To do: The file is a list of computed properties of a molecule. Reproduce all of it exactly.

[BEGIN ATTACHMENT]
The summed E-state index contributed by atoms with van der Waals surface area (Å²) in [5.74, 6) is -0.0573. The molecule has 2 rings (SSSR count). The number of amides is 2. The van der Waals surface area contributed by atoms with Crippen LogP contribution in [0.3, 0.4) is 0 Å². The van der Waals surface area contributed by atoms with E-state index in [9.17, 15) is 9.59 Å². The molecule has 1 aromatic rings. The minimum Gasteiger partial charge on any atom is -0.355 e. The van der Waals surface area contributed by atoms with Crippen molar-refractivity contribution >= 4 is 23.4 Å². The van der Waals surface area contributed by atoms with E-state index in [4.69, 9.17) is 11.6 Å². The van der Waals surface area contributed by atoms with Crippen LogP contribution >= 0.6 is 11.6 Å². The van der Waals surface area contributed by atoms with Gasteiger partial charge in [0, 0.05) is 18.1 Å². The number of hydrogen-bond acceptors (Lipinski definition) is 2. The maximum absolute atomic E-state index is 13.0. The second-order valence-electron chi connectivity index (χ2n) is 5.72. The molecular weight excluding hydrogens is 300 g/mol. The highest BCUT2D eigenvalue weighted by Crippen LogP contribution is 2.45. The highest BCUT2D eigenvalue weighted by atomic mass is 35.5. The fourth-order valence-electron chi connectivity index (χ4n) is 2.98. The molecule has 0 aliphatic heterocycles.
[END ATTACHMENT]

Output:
The summed E-state index contributed by atoms with van der Waals surface area (Å²) in [5.74, 6) is -0.0573. The molecule has 2 rings (SSSR count). The number of amides is 2. The van der Waals surface area contributed by atoms with Crippen LogP contribution in [0.3, 0.4) is 0 Å². The van der Waals surface area contributed by atoms with E-state index in [9.17, 15) is 9.59 Å². The molecule has 1 aromatic rings. The minimum Gasteiger partial charge on any atom is -0.355 e. The van der Waals surface area contributed by atoms with Crippen molar-refractivity contribution >= 4 is 23.4 Å². The van der Waals surface area contributed by atoms with E-state index in [4.69, 9.17) is 11.6 Å². The van der Waals surface area contributed by atoms with Crippen LogP contribution >= 0.6 is 11.6 Å². The van der Waals surface area contributed by atoms with Gasteiger partial charge in [0, 0.05) is 18.1 Å². The number of hydrogen-bond acceptors (Lipinski definition) is 2. The maximum absolute atomic E-state index is 13.0. The second-order valence-electron chi connectivity index (χ2n) is 5.72. The molecular weight excluding hydrogens is 300 g/mol. The highest BCUT2D eigenvalue weighted by Crippen LogP contribution is 2.45. The highest BCUT2D eigenvalue weighted by atomic mass is 35.5. The fourth-order valence-electron chi connectivity index (χ4n) is 2.98. The molecule has 0 aliphatic heterocycles.